The scientists, studying the brains of young rats, found changes in the brain areas that control higher executive functioning, addiction and appetite, social relationships, and stress. They noted that these changes gradually disappeared as the rats were taken off the drug.
Doctors must be careful in diagnosing ADHD and prescribing Ritalin, the researchers said, because the brain changes - while potentially helpful to children with the disorder - could cause harm to children with healthy brains.
Doses given to the rats were on the high end of what a child might be prescribed, the scientists said. They also said the rats were injected with the drug instead of getting it orally, since this allowed the rodents to metabolise the drug in a way that more closely mimicked the process in humans.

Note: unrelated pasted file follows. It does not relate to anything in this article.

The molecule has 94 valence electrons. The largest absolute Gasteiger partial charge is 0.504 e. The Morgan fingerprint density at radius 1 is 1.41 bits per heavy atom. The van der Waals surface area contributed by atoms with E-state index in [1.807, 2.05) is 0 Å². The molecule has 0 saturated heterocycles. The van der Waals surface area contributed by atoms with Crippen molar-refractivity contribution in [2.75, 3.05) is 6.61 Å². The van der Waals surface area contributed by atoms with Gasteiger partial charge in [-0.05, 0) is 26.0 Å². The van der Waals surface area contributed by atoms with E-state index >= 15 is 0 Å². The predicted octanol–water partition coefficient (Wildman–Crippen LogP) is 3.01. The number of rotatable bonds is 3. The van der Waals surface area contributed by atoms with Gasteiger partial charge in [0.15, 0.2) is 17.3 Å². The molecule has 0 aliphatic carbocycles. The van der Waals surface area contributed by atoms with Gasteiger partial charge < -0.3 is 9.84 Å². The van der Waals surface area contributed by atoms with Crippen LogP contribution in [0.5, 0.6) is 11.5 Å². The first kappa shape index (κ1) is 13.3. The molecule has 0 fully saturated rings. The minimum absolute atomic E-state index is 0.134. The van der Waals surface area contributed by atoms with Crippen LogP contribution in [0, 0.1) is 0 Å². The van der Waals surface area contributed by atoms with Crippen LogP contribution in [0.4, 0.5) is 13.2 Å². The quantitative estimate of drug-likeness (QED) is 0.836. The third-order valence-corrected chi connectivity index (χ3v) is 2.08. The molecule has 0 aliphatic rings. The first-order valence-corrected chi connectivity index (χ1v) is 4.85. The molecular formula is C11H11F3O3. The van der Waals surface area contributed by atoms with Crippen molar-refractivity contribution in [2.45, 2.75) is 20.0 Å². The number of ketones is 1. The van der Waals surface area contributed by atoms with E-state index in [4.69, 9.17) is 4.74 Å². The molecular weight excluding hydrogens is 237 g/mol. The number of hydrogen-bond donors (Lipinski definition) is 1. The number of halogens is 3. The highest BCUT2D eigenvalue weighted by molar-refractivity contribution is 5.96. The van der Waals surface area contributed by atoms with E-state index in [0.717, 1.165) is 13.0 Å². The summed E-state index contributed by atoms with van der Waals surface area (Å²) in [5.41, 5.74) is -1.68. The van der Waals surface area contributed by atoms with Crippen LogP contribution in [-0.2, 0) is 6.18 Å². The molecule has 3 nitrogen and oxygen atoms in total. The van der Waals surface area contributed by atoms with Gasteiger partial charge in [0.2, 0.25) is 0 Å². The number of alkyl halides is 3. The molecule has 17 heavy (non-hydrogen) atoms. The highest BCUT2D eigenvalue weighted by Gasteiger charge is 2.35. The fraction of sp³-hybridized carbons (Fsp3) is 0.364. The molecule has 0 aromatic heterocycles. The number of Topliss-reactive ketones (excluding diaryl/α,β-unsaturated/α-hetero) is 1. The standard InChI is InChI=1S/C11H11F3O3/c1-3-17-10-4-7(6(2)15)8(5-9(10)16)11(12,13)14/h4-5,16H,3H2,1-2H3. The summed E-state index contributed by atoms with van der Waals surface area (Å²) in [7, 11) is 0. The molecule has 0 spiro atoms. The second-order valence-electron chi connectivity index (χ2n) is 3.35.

The study was published in the Journal of Neuroscience. – (HealthDayNews)Read more:
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